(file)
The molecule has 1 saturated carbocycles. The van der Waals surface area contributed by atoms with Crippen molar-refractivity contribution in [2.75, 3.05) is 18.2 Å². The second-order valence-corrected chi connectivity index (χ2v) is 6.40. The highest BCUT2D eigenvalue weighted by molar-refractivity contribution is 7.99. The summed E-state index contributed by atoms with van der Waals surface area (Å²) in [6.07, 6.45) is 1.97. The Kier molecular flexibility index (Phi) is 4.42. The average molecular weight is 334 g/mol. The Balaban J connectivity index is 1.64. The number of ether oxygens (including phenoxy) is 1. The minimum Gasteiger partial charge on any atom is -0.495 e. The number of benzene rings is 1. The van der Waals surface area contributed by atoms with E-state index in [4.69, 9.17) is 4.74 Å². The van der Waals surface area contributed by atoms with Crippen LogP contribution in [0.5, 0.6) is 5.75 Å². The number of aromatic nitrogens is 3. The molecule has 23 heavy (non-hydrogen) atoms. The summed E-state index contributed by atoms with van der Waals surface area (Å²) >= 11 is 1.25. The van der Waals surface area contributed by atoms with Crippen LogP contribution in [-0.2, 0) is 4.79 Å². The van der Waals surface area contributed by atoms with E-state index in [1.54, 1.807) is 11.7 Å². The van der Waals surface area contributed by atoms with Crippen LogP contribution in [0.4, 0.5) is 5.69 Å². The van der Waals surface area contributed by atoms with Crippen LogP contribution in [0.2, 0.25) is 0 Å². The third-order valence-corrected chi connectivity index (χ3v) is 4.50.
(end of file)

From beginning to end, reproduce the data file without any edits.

The molecule has 1 saturated carbocycles. The van der Waals surface area contributed by atoms with Crippen molar-refractivity contribution in [2.75, 3.05) is 18.2 Å². The second-order valence-corrected chi connectivity index (χ2v) is 6.40. The highest BCUT2D eigenvalue weighted by molar-refractivity contribution is 7.99. The summed E-state index contributed by atoms with van der Waals surface area (Å²) in [6.07, 6.45) is 1.97. The Kier molecular flexibility index (Phi) is 4.42. The average molecular weight is 334 g/mol. The Balaban J connectivity index is 1.64. The number of ether oxygens (including phenoxy) is 1. The minimum Gasteiger partial charge on any atom is -0.495 e. The number of benzene rings is 1. The van der Waals surface area contributed by atoms with E-state index in [4.69, 9.17) is 4.74 Å². The van der Waals surface area contributed by atoms with Crippen LogP contribution in [0.5, 0.6) is 5.75 Å². The number of aromatic nitrogens is 3. The molecule has 23 heavy (non-hydrogen) atoms. The summed E-state index contributed by atoms with van der Waals surface area (Å²) >= 11 is 1.25. The van der Waals surface area contributed by atoms with Crippen LogP contribution in [-0.2, 0) is 4.79 Å². The van der Waals surface area contributed by atoms with E-state index in [1.54, 1.807) is 11.7 Å². The van der Waals surface area contributed by atoms with Crippen LogP contribution in [0.4, 0.5) is 5.69 Å². The van der Waals surface area contributed by atoms with Crippen LogP contribution in [0.2, 0.25) is 0 Å². The third-order valence-corrected chi connectivity index (χ3v) is 4.50.